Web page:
So, James Cameron is claiming that the ossuary that was discovered contains the bones of both Jesus and Mary Magdelene. Now THAT I would find exciting. And oh, the bones of "Judah, son of Jesua." Yeppers. Their child. Which would mean that Jesus and Mary were indeed married. Lovers. Wow.
He is claiming DNA evidence. From what I understand, there is evidence of DNA on the Shroud of Turin, so, if that matches the bones, then we have a positive genetic id on Jesus.
Of course, I am taking this all with one huge grain of salt, because Cameron is hyping this for the release of his documentary. As far as I can tell, he's hoping on the DaVinci Code bandwagon, nothing more.
Not sure what I think of this yet. I'll have to get back to you all on this one. For now it looks like a lot of smoke and mirrors.
February 25, 2007
But between the book, which takes us into the biblical story of Dinah and her mothers, and the film, featuring the communal Black Bear Ranch, a hippie-haven sequestered in the Northern California hills, I'm wondering if I'm doing enough to be "in communion" with my own sisters. American culture certainly doesn't encourage communal living or sisterhood, though I still see it as a natural choice for single mothers. Even in Dinah's time, the red tent was thought of as a place where the unclean women went during their moon time and were removed from "real" life. Little did the men know that the red tent was where life was really being lived, birthed, healed, initiated, and sometimes also ended.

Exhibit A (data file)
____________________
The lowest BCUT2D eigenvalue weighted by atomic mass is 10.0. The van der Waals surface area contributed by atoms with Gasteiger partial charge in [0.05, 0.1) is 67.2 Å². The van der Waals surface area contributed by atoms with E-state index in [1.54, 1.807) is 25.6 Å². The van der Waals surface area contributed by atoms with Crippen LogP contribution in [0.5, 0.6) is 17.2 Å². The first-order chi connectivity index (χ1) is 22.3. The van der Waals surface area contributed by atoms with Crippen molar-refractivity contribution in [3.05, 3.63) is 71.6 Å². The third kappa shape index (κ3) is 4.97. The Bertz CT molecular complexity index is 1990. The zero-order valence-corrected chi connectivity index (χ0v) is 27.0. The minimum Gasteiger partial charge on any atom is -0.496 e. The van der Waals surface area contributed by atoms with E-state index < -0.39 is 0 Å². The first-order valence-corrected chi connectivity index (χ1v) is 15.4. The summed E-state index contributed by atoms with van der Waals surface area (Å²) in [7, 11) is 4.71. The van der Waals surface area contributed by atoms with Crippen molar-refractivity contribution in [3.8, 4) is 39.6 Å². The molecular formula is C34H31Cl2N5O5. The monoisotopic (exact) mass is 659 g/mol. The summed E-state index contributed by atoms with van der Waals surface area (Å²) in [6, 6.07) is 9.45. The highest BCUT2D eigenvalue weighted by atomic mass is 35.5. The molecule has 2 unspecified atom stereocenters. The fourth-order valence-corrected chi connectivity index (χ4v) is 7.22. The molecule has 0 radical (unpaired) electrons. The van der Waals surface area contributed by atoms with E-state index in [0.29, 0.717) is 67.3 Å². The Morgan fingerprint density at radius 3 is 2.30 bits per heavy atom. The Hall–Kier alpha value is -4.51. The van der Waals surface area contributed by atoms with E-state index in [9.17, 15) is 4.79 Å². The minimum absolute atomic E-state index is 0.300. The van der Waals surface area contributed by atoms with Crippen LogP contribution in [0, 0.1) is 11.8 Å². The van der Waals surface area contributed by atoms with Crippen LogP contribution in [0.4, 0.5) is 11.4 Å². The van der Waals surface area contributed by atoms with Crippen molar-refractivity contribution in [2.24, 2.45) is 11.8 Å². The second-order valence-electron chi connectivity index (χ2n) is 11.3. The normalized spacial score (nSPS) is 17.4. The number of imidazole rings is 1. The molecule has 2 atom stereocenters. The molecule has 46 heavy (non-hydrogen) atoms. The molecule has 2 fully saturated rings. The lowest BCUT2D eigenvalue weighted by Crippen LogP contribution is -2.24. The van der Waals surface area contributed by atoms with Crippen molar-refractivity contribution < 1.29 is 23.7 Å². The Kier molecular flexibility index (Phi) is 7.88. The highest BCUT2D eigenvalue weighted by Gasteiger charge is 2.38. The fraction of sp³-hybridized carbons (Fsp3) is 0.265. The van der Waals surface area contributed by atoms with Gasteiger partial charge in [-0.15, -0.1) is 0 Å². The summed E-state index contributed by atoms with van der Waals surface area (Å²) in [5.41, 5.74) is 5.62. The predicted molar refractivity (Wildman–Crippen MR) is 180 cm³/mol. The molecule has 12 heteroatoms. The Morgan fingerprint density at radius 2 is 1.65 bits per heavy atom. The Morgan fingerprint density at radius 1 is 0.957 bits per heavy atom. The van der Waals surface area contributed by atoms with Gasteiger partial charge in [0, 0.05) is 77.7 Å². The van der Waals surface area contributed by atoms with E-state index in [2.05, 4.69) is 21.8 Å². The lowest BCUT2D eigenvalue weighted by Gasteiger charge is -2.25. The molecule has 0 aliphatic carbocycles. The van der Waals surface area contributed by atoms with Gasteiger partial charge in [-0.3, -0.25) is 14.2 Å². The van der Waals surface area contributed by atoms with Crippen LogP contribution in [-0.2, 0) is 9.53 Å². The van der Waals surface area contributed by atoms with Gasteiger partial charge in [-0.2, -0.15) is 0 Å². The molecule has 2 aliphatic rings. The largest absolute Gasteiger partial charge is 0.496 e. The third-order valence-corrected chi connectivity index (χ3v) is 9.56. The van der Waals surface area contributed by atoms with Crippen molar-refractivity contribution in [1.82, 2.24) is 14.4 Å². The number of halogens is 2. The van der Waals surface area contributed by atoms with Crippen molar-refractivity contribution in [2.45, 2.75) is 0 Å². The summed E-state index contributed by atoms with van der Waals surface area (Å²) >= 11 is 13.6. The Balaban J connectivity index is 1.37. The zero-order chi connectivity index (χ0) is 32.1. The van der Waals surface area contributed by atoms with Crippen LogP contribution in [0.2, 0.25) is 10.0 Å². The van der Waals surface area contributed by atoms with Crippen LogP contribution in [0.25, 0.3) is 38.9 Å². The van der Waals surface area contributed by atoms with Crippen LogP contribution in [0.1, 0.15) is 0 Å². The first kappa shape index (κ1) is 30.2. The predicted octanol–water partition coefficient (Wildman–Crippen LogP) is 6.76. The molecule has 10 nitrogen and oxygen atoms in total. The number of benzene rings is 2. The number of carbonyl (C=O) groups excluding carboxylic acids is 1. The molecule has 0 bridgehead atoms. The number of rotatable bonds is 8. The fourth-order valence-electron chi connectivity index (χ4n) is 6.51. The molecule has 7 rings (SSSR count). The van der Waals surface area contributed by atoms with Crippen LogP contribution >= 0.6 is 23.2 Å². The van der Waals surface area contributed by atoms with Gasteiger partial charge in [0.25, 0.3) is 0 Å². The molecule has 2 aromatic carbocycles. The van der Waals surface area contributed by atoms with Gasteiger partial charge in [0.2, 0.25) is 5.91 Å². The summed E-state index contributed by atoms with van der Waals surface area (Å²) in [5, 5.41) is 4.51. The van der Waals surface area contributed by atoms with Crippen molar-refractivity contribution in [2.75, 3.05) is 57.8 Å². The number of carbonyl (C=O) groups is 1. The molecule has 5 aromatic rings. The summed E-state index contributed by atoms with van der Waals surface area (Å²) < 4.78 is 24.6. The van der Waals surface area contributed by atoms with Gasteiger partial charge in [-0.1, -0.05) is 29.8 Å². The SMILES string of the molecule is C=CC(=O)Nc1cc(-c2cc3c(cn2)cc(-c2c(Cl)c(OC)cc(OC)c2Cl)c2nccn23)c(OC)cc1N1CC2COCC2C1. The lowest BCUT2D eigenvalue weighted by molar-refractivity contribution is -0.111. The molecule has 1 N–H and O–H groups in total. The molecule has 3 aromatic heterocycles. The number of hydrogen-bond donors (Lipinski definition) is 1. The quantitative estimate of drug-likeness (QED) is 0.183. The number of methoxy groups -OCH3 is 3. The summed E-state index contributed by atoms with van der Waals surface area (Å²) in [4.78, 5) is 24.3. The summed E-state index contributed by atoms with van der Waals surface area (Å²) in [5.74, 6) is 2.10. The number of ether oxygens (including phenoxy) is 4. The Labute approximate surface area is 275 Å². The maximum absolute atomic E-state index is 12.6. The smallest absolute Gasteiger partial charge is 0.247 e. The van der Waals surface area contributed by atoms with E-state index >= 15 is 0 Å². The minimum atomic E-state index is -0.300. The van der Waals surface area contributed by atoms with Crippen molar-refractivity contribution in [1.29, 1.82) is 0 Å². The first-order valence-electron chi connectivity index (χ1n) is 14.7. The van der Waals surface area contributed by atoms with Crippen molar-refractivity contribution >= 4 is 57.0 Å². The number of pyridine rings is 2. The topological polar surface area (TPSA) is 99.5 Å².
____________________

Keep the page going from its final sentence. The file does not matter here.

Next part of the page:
What, if anything, is my "red tent?" What is my "Black Bear Ranch?" I would have to say it is the Hipmama online group that I've been a part of for five years now. Through the years, we've welcomed many children, grieved through death, struggled with spouses, ex's, dating and spirited children. They were there for me when my marriage ended. They threw me a "coming out" party when I came to terms with my sexuality. We've held each other through the pain of abortion, the scars of abuse and rape, the bitterness of single-motherhood. And I've grown very close with several women on the list. Together we've grown spiritually, sometimes learning our lessons through the most painful experiences. And some have drifted from us, afraid of our communal power that would FORCE them to change the unhealthy patterns in their lives.
So, here's to community in whatever ways we find it and create it!
February 23, 2007
My friend is the mother of three adopted siblings -- and she struggles with their needs — mostly brought on by their painful history — on a daily basis. We're both feminists and mothers of pre-teen daughters, so our conversation usually ends up as more of a rant about the disturbing things we observe amongst middle-schoolers. My daughter has another year to go before reaching middle school, so I always listen attentively to what my friend recounts. I want to be prepared.